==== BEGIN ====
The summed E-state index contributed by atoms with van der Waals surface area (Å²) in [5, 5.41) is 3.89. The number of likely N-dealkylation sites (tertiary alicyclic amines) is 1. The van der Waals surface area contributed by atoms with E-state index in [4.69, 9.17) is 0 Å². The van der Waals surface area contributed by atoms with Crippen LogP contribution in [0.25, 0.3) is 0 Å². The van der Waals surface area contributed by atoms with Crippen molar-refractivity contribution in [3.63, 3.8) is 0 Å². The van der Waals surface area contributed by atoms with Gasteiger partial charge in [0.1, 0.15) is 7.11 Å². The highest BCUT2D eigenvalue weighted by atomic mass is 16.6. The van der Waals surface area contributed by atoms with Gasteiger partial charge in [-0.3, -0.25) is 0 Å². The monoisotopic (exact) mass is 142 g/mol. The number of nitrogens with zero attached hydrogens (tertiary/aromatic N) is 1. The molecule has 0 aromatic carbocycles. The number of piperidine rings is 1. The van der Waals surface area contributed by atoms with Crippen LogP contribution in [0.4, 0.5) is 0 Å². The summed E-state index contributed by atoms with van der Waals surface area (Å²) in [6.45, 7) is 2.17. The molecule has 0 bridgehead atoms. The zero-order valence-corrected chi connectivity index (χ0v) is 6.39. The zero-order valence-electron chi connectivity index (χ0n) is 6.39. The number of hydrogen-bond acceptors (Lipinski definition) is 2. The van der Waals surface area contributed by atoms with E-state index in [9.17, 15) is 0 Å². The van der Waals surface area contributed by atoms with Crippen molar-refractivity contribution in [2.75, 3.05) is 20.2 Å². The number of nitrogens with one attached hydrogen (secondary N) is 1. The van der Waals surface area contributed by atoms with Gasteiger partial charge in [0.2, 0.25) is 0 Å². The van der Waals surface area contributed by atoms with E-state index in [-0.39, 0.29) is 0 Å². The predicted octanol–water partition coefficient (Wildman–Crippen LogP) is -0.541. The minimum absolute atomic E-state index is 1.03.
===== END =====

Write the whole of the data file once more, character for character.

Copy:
The summed E-state index contributed by atoms with van der Waals surface area (Å²) in [5, 5.41) is 3.89. The number of likely N-dealkylation sites (tertiary alicyclic amines) is 1. The van der Waals surface area contributed by atoms with E-state index in [4.69, 9.17) is 0 Å². The van der Waals surface area contributed by atoms with Crippen LogP contribution in [0.25, 0.3) is 0 Å². The van der Waals surface area contributed by atoms with Crippen molar-refractivity contribution in [3.63, 3.8) is 0 Å². The van der Waals surface area contributed by atoms with Gasteiger partial charge in [0.1, 0.15) is 7.11 Å². The highest BCUT2D eigenvalue weighted by atomic mass is 16.6. The van der Waals surface area contributed by atoms with Gasteiger partial charge in [-0.3, -0.25) is 0 Å². The monoisotopic (exact) mass is 142 g/mol. The number of nitrogens with zero attached hydrogens (tertiary/aromatic N) is 1. The molecule has 0 aromatic carbocycles. The number of piperidine rings is 1. The van der Waals surface area contributed by atoms with Crippen LogP contribution in [0.4, 0.5) is 0 Å². The summed E-state index contributed by atoms with van der Waals surface area (Å²) in [6.45, 7) is 2.17. The molecule has 0 bridgehead atoms. The zero-order valence-corrected chi connectivity index (χ0v) is 6.39. The zero-order valence-electron chi connectivity index (χ0n) is 6.39. The number of hydrogen-bond acceptors (Lipinski definition) is 2. The van der Waals surface area contributed by atoms with E-state index in [9.17, 15) is 0 Å². The van der Waals surface area contributed by atoms with Crippen molar-refractivity contribution in [2.75, 3.05) is 20.2 Å². The number of nitrogens with one attached hydrogen (secondary N) is 1. The van der Waals surface area contributed by atoms with Gasteiger partial charge in [0.2, 0.25) is 0 Å². The van der Waals surface area contributed by atoms with E-state index in [-0.39, 0.29) is 0 Å². The predicted octanol–water partition coefficient (Wildman–Crippen LogP) is -0.541. The minimum absolute atomic E-state index is 1.03.